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Saudi Journal of Kidney Diseases and Transplantation
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ORIGINAL ARTICLE Table of Contents   
Year : 1997  |  Volume : 8  |  Issue : 4  |  Page : 423-427
Nephrectomy in Adults: Asir Hospital Experience


1 College of Medicine, King Saud University, Abha Branch, Asir Central Hospital, Saudi Arabia
2 College of Medicine, King Saud University, Abha Branch, Abha, Saudi Arabia

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   Abstract 

We retrospectively analysed the clinical data and investigations of 85 adult patients who underwent nephrectomy at a referral hospital in Asir region. The patients were fairly young with mean age of 44 years except those with transitional cell carcinoma of the upper urinary tract who had a mean age of 67 years. The male to female ratio was 1.9:1 and there was slight predominance of right sided lesions. Loin pain was the leading presenting feature with only a few cases presenting with hematuria and some with a loin mass. The leading indication for nephrectomy was chronic obstruction culminating in end-stage pyelonephritis (65%), followed by malignancy of kidneys and upper urinary tract (22%). Fifty six percent of the cases with obstruction had associated upper urinary tract stones. Ultrasonography and intravenous urography were excellent in the evaluation of clinically significant obstruction but many ancillary imaging procedure were needed to evaluate the nature of the obstructing lesion. We conclude that obstructive nephropathy is the main cause for nephrectomy in Asir, with urolithiasis implicated in more than half of the cases of obstruction.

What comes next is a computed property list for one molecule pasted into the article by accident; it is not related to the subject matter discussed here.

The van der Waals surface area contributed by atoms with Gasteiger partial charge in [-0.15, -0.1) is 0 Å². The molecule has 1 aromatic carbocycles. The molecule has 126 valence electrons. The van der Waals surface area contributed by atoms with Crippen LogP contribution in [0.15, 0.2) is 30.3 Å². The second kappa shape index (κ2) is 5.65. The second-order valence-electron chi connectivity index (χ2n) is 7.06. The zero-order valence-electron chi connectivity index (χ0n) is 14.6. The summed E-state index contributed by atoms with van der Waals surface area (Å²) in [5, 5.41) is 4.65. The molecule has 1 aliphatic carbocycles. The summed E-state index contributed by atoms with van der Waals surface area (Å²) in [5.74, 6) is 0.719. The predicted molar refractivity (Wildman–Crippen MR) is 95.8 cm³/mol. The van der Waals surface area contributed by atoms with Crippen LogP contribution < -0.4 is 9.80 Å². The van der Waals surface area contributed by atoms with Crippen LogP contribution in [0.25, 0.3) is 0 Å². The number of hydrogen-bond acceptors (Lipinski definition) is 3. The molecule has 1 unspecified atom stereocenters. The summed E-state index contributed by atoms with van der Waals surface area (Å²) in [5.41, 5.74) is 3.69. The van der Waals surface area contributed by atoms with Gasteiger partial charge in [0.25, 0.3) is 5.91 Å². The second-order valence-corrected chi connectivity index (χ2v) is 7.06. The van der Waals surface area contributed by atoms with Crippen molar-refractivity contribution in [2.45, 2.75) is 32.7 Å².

Keywords: Nephrectomy, Obstructive nephropathy, Malignancy, Saudi Arabia.

How to cite this article:
El Malik EM, Memon SR, Ibrahim AL, Al Gizawi A, Ghali AM. Nephrectomy in Adults: Asir Hospital Experience. Saudi J Kidney Dis Transpl 1997;8:423-7

How to cite this URL:
El Malik EM, Memon SR, Ibrahim AL, Al Gizawi A, Ghali AM. Nephrectomy in Adults: Asir Hospital Experience. Saudi J Kidney Dis Transpl [serial online] 1997 [cited 2020 Jun 7];8:423-7. Available from: http://www.sjkdt.org/text.asp?1997/8/4/423/39342

   Introduction Top


Nephrectomy is a standard therapeutic urological procedure for malignancy of kidneys and upper urinary tract, and for damaged kidneys with little or no contribution to the overall renal function. The causes of loss of renal function, which lead tonephrectomy differ between the pediatric and adult patient population. Vesicoureteric reflux is the leading cause of nephrectomy in children [1] . Some reports list malignancy as the leading cause in adults [2] , while others implicate the sequelae of obstruction, collectively known as obstructive nephropathy, as the main culprit [3],[4] .

In this study, we review our experience of the indications, the clinical, the pathological and the radiological- features of patients undergoing nephrectomy.


   Material and Methods Top


During the nine year period from 1987 to 1995, 85 adults aged 13 years and above, underwent nephrectomy in our hospital. The clinical notes, histopathology reports and imaging investigations of these patients were reviewed. The clinical data retrieved included age, sex, nationality, mode of presentation, history of upper urinary tract surgery, clinical diagnosis, operative details and complications. A histopathological documentation of disease was available in every case. All 85 patients underwent ultrasound (U/S) examination while 84 had intravenous urograms (IVU). Twenty eight patients had antegrade pyelograms (AGP) or retrograde pyelograms (RGP), 20 had computerized tomography scans (CT Scan), six had angiograms and five had radionuclide scans.